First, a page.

Labor legalities – The Dos and Don’ts of Employment Law

You shake hands with an applicant and ease into the interview. “So, married? Kids? Great. My son’s ten. How Old’s yours?” Just small talk, right? Not if you ask the federal government. It’s up to you to know where they draw that legal line in the sand. Knowing what you can and can’t ask in a job interview is in many ways the epicenter of employment law. It’s pretty simple, actually. There are seven factors that cannot affect your hiring decisions: age, sex, race, religion, physical handicap, nationality, or sexual orientation. Juries routinely award lost wages and punitive damages to victims of any type of discrimination. You may not have a discriminating bone in your body, but phrase a question wrong or make an improper comment, and you may wind up forced into writing a check with lots of zeroes.

Personal History, Ethnicity, and Preferences


■ What is your educational background?

■ Do you speak any foreign languages [only if the job requires it]?

■ What is your address?

■ What is your contact information?

■ How long have you lived in this city?

■ Are you a citizen of this country?

■ Have you ever been convicted of a felony [if duties include handling money or confidential info, you may ask related questions]

Don’t Ask:

■ Are you a native-born or naturalized citizen?

■ When were you (or any family members) granted citizenship?

■ Where did you grow up?

■ What country do you come from?

■ What is your ancestry?

■ What is your native language?

■ How long have you lived in this country?

■ Have you ever legally or otherwise changed your name?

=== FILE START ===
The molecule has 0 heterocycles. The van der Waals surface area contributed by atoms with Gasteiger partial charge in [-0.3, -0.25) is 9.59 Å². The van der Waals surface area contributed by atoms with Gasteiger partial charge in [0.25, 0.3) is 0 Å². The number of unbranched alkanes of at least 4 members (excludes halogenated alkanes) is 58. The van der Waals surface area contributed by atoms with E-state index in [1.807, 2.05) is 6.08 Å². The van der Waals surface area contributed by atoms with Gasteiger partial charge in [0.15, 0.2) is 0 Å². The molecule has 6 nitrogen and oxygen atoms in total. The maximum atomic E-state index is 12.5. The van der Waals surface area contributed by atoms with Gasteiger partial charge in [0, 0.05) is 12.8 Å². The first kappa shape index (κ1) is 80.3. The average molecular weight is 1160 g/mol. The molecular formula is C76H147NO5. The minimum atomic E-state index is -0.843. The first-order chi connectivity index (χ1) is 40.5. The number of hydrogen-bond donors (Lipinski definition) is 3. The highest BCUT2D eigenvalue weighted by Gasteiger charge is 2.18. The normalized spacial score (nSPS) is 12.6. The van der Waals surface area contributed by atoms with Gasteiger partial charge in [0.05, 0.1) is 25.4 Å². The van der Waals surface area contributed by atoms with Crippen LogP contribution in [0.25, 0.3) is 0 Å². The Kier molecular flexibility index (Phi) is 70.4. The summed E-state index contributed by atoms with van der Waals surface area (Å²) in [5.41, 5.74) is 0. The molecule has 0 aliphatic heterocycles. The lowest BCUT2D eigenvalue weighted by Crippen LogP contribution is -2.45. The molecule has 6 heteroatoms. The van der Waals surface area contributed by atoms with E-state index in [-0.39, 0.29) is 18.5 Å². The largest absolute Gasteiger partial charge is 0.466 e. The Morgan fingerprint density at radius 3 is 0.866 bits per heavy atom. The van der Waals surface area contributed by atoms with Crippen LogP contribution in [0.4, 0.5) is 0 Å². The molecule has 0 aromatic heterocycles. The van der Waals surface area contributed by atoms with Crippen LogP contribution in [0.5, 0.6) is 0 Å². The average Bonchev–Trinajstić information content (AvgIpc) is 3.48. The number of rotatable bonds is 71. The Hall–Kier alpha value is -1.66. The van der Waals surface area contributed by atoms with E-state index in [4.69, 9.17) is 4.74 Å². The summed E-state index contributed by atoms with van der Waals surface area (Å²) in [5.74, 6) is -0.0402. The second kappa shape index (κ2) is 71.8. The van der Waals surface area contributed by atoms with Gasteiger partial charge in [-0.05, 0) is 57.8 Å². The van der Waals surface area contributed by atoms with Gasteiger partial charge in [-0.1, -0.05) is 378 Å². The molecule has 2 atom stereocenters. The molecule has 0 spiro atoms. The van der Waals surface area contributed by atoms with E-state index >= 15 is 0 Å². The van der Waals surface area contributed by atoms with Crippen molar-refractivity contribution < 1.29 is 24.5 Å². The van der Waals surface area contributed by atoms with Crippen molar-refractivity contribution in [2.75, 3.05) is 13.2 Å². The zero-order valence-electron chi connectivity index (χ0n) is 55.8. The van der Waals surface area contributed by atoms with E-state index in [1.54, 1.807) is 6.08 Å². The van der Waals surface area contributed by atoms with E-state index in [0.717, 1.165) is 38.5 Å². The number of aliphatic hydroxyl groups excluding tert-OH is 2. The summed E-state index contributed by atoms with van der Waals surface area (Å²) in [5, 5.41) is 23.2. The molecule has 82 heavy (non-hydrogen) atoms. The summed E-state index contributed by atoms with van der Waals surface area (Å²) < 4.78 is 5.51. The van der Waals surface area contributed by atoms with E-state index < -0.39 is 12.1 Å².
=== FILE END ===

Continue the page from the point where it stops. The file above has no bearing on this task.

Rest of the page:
■ What’s your maiden name? [Exception: if applicant’s name is different on education or employment records.]

■ What clubs, associations, or organizations do you belong to?

■ Do you consider yourself a feminist?



■ Do you have a driver’s license [only for driving-related jobs]?

■ Are you of legal age [only for jobs handling tobacco, alcohol, or other restricted substances]?

■ If you’re younger than eighteen or older than sixty-five, what is your age?

Don’t Ask:

■ How old are you?

■ When’s your birthday?

■ When did you graduate from high school?



■ Is there any reason you cannot work the hours of the position as explained to you [only if asked of all applicants]?

■ Is there any reason that you couldn’t travel for work?

Don’t Ask:

■ Are you married?

■ Are you divorced, separated, widowed?

■ should I call you Miss, Mrs., or Ms.?

■ Do you have a live-in romantic relationship?

Work History and Requirements


■ What experiences qualify you for this job?

■ Do you have the required certification (or licensure) for this job?

■ Can you provide documents proving that you can legally work in this country?

■ Is any of your employment history under a different name?

■ Do you belong to any organizations related to this field?

■ Are you willing to travel? ■ Are you available for overtime?

Don’t Ask:

■ Have you ever filed a workers compensation claim?

■ Have you ever had a work-related injury?

Last word

That goes for qualifications you list on job notices, advertisements, and other recruitment efforts. It’s easier to avoid the minefield completely than to tiptoe your way through it. Remember, what you write during a job interview can be just as self-incriminating as what you say. Don’t take any notes about the job-seeker’s age, race, appearance, health issues, or other such observations. If he or she offers such information, don’t jot it down or even respond to it. Sure, it all sounds a bit paranoid. But this is exactly the kind of stuff that subpoenas root out and use against you.

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